Interest Coverage Ratio
What is Interest Coverage Ratio (ICR)?
Financial analysts use various measures in conducting solvency checks for any organization. They use certain ratios in deciphering the capability of a firm to pay off its interest accumulated on a debt. The interest coverage ratio is one of them.
The ICR is a financial ratio that is used for determining how good a company is at paying interest on its outstanding debts. It is commonly employed by creditors, lenders, and investors for determining the riskiness of lending capital to a company. This ratio is also referred to as the “times interest earned” ratio.
It has to be noted that this ratio does not take into consideration the repayment of the principal debt amount. It is all about the ability of a firm to settle interest accrued on the credit borrowed from an investor.
- The interest coverage ratio determines the ability of a company to pay off its debts
- Creditors use this ratio to determine the financial health of a company
- The investors may find a lower ICR unattractive as it hints that the company is not poised for growth
- Performing trend analysis of ICR provides a clear picture of the stability of the company pertaining to its interest payments
How to calculate the Interest Coverage Ratio calculated?
The calculation of interest coverage ratio is done by dividing the earnings generated by a firm before expenditure on taxes and interest by its interest expenses within the same period. The ratio is used extensively by creditors, investors, and lenders to gauge the risk when it comes to lending money to companies seeking funds. In short, the interest coverage ratio helps in assessing the profitability of a company.
Here is the interest coverage ratio formula.
Interest Coverage Ratio = EBIT / Interest Expense
Where EBIT represents the company’s operating profit. Interest Expense indicates the applicable interest on its borrowings.
Interest coverage ratio example:
Let us take an example of a Company ABC Pvt. Ltd. which has reported total revenue of ₹10,0 00,000 with costs of goods sold of ₹500,000. The operating expenses reported were ₹520,000 in salaries, ₹1, 12,000 in rent, ₹200,000 in utilities, and ₹120,000 in depreciation. The interest expense for the period is ₹3,000,000.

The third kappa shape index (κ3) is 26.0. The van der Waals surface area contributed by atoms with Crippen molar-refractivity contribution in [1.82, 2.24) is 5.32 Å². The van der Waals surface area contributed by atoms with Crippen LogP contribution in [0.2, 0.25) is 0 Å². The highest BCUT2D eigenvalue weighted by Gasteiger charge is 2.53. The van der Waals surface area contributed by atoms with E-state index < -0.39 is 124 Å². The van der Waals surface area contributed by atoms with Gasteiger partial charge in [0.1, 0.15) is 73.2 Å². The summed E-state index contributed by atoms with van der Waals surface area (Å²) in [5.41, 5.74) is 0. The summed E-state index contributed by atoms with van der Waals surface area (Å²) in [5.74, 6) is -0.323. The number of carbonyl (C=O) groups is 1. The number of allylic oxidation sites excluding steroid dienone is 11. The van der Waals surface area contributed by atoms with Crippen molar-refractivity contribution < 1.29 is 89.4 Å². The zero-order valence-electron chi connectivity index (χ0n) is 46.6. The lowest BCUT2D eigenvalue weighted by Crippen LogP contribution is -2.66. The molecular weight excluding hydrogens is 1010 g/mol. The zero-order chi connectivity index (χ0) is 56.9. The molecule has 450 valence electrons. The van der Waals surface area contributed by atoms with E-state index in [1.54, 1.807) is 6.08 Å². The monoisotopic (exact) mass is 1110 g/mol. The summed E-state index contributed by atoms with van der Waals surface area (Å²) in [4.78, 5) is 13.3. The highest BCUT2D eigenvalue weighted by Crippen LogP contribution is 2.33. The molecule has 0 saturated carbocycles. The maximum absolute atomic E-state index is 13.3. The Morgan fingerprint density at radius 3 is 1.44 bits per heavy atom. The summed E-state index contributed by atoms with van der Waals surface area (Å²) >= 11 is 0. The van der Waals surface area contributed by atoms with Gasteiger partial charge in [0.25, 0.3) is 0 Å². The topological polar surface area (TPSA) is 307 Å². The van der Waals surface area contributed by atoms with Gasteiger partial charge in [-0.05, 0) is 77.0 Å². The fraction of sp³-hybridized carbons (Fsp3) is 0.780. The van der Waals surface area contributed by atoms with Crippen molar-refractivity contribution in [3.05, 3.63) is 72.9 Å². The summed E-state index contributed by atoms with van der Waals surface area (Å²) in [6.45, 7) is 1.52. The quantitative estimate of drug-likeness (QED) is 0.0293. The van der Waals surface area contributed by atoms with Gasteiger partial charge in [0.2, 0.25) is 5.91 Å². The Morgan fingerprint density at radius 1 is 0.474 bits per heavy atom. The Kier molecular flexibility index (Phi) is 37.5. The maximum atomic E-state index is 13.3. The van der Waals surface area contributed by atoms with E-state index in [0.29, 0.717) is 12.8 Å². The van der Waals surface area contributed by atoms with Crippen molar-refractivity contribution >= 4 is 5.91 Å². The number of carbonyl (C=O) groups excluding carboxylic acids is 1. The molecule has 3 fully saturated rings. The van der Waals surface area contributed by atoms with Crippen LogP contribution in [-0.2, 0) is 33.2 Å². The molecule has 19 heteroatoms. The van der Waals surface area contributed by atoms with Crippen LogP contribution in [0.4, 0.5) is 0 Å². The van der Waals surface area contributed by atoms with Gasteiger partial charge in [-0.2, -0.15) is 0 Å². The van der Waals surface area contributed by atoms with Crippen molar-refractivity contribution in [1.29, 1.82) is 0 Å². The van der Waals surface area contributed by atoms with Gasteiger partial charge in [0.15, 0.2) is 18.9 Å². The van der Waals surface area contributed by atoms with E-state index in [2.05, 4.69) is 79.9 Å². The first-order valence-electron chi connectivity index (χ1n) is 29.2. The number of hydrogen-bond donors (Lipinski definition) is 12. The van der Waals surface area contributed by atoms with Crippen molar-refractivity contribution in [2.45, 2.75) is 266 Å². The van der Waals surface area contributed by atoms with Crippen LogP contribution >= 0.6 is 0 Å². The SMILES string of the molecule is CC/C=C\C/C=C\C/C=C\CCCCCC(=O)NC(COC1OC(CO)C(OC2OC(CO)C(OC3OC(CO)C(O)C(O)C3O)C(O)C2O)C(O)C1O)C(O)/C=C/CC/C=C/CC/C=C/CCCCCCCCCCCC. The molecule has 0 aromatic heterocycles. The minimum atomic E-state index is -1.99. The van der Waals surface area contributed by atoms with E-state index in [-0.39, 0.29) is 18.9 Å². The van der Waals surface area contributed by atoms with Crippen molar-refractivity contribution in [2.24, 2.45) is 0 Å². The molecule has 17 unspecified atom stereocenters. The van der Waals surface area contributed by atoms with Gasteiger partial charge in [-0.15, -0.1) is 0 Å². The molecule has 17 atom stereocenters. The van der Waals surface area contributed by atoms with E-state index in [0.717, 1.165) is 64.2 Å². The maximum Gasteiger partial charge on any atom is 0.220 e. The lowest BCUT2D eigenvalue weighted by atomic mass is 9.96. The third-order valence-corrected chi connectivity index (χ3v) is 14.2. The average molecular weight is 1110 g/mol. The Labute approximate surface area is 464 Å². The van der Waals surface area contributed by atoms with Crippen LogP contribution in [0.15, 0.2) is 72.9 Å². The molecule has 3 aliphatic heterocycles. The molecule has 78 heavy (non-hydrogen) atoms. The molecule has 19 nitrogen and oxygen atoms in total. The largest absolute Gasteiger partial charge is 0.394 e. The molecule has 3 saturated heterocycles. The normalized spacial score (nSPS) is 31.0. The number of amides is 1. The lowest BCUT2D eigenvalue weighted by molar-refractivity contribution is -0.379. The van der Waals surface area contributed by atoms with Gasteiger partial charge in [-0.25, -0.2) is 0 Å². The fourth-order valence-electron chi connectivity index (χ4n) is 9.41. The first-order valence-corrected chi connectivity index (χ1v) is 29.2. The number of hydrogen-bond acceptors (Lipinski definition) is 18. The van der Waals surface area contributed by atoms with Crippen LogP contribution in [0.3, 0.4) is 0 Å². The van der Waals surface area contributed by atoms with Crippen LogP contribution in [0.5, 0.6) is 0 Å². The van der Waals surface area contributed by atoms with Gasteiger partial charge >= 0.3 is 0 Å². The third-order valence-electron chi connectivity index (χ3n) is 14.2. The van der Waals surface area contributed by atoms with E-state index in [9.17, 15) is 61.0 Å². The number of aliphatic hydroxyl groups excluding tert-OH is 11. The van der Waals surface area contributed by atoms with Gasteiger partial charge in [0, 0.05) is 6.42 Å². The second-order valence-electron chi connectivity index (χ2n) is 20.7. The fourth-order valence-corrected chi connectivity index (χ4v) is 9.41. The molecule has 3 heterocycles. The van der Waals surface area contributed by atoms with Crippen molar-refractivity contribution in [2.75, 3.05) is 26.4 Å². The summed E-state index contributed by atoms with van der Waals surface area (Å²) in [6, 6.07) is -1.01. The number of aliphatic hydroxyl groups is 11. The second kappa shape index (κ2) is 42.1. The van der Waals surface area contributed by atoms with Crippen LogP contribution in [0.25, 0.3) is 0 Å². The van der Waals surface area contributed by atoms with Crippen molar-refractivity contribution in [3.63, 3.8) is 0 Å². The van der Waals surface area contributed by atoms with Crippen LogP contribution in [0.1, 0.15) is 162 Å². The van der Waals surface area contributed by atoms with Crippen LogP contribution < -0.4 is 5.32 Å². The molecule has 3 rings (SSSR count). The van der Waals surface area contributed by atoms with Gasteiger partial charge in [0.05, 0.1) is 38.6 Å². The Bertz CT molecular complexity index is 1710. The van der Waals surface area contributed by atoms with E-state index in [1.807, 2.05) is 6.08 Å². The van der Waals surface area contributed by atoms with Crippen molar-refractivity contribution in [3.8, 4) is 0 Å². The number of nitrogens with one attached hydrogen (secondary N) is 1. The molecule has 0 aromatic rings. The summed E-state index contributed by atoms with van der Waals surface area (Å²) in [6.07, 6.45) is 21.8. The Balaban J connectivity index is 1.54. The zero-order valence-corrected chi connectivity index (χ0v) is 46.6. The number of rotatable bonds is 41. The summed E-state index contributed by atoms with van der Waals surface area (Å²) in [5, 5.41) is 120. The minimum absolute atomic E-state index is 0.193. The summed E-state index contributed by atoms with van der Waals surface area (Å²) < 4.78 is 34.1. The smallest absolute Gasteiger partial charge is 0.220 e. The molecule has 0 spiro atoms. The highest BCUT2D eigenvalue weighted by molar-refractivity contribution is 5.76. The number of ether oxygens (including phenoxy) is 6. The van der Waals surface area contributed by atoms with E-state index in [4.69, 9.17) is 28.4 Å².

The income statement of the company reported is shown in the table below.
|Cost of Goods Sold||₹500,000|
|Operating Profit (EBIT)||₹8,548,000|
Interest Coverage Ratio = ₹8,548,000 / ₹3,000,000 = 2.84
In this example, the company has an interest coverage ratio of 2.84. A ratio between 2.5 and 3 indicates that the firm can pay off its accumulated interest on debt with its current earnings. However, it also serves as an indicator about the internal policies of the firm or its contractual requirement for maintaining a high interest coverage ratio.
No matter what the situation is, it has to be noted that what would generally be accepted as a good interest coverage ratio for some sectors or industries may not be potent enough for others. For instance, industries with sales such as natural gas and electricity among other essential utility services tend to have a low-interest coverage ratio.
On the other hand, industries that experience fluctuating sales such as manufacturing, technology, and others tend to have a higher IRC ratio. Subsequently, the good interest coverage ratio for such sectors will be different and may not be comparable with that of other domains. Nonetheless, it has to be noted that a high EBIT cannot be considered to be reliable proof of a high ICR.
Interpretation of Interest Coverage Ratio:
The lower the interest coverage ratio is, the greater are the debts owed by a company and greater is its possibility of going bankrupt. A lower ratio also indicates that the company has less operating profits available for meeting its interest payments. Also, it hints that the company is more susceptible to volatility in interest rates. A higher interest coverage ratio on the other hand indicates stronger financial health and also hints that the company is capable of meeting its interest obligations.
A high ratio may also indicate that the company is overlooking opportunities for magnifying its earnings through leverage. As per the rule of thumb, a ratio of ICR above 2 is barely accepted for companies that have consistent cash flows and revenues. In certain cases, analysts prefer having an ICR ratio above 3. A value lower than 1 indicates that the financial health of the company is poor and that it is incapable of paying off its short-term interest obligations.
Significance of Interest Coverage Ratio:
Performing a thorough analysis of the interest coverage ratio helps in getting a better idea of the firm’s stability. It also assists lenders in evaluating the creditworthiness of a company before extending the credit to the company.
The stakeholders such as investors and creditors employ this ratio for gauging the profitability of the firm and to take timely decisions. It is also a handy ratio in gauging the short-term financial health and financial stability of the company. Trend analysis of this ratio offers valuable insights into the stability of the company when it comes to repaying the interest.
For analyzing a firm’s financial statements, it is essential to use interest coverage ratio along with various metrics such as debt-to-equity ratio, cash ratio, current ratio, quick ratio, etc. It will also help in maximizing the benefits of the said metric and will enable in cushioning the shortcomings in a much better way for the creditors or investors.
Know more about your vendors, clients and competitors.
Financials, scores, ratios, excels, reports and more.
@ INR 9000/quarter
Check out our latest articles: